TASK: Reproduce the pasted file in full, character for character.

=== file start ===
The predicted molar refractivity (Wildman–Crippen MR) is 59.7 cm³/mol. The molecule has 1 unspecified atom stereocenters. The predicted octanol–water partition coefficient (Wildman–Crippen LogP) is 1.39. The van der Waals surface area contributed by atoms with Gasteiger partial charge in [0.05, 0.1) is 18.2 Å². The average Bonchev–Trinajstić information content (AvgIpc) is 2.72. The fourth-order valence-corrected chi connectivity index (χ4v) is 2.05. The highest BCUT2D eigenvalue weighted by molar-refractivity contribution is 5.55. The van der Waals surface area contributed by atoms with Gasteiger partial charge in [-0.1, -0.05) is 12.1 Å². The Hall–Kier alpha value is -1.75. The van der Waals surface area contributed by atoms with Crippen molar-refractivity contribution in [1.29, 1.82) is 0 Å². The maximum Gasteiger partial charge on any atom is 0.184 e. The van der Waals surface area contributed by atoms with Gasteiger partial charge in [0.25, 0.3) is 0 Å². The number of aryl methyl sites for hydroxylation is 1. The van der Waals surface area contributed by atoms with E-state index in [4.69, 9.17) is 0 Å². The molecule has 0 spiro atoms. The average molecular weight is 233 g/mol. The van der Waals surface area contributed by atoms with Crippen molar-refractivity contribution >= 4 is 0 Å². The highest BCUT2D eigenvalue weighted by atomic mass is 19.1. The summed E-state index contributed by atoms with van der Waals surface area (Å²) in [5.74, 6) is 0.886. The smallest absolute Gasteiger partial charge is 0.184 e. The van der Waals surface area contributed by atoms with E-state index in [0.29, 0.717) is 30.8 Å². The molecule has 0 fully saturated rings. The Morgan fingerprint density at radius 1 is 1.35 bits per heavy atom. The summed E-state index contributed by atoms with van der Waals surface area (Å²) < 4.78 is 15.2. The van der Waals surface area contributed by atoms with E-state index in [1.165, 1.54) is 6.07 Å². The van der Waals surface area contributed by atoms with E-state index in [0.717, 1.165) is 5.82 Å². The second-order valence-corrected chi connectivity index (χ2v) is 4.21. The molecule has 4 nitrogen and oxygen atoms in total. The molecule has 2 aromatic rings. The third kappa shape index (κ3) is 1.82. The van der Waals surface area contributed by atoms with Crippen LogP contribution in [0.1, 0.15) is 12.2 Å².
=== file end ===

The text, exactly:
The predicted molar refractivity (Wildman–Crippen MR) is 59.7 cm³/mol. The molecule has 1 unspecified atom stereocenters. The predicted octanol–water partition coefficient (Wildman–Crippen LogP) is 1.39. The van der Waals surface area contributed by atoms with Gasteiger partial charge in [0.05, 0.1) is 18.2 Å². The average Bonchev–Trinajstić information content (AvgIpc) is 2.72. The fourth-order valence-corrected chi connectivity index (χ4v) is 2.05. The highest BCUT2D eigenvalue weighted by molar-refractivity contribution is 5.55. The van der Waals surface area contributed by atoms with Gasteiger partial charge in [-0.1, -0.05) is 12.1 Å². The Hall–Kier alpha value is -1.75. The van der Waals surface area contributed by atoms with Crippen molar-refractivity contribution in [1.29, 1.82) is 0 Å². The maximum Gasteiger partial charge on any atom is 0.184 e. The van der Waals surface area contributed by atoms with Gasteiger partial charge in [0.25, 0.3) is 0 Å². The number of aryl methyl sites for hydroxylation is 1. The van der Waals surface area contributed by atoms with E-state index in [4.69, 9.17) is 0 Å². The molecule has 0 spiro atoms. The average molecular weight is 233 g/mol. The van der Waals surface area contributed by atoms with Crippen molar-refractivity contribution >= 4 is 0 Å². The highest BCUT2D eigenvalue weighted by atomic mass is 19.1. The summed E-state index contributed by atoms with van der Waals surface area (Å²) in [5.74, 6) is 0.886. The smallest absolute Gasteiger partial charge is 0.184 e. The van der Waals surface area contributed by atoms with E-state index in [0.29, 0.717) is 30.8 Å². The molecule has 0 fully saturated rings. The Morgan fingerprint density at radius 1 is 1.35 bits per heavy atom. The summed E-state index contributed by atoms with van der Waals surface area (Å²) < 4.78 is 15.2. The van der Waals surface area contributed by atoms with E-state index in [1.165, 1.54) is 6.07 Å². The van der Waals surface area contributed by atoms with E-state index in [0.717, 1.165) is 5.82 Å². The second-order valence-corrected chi connectivity index (χ2v) is 4.21. The molecule has 4 nitrogen and oxygen atoms in total. The molecule has 2 aromatic rings. The third kappa shape index (κ3) is 1.82. The van der Waals surface area contributed by atoms with Crippen LogP contribution in [0.1, 0.15) is 12.2 Å².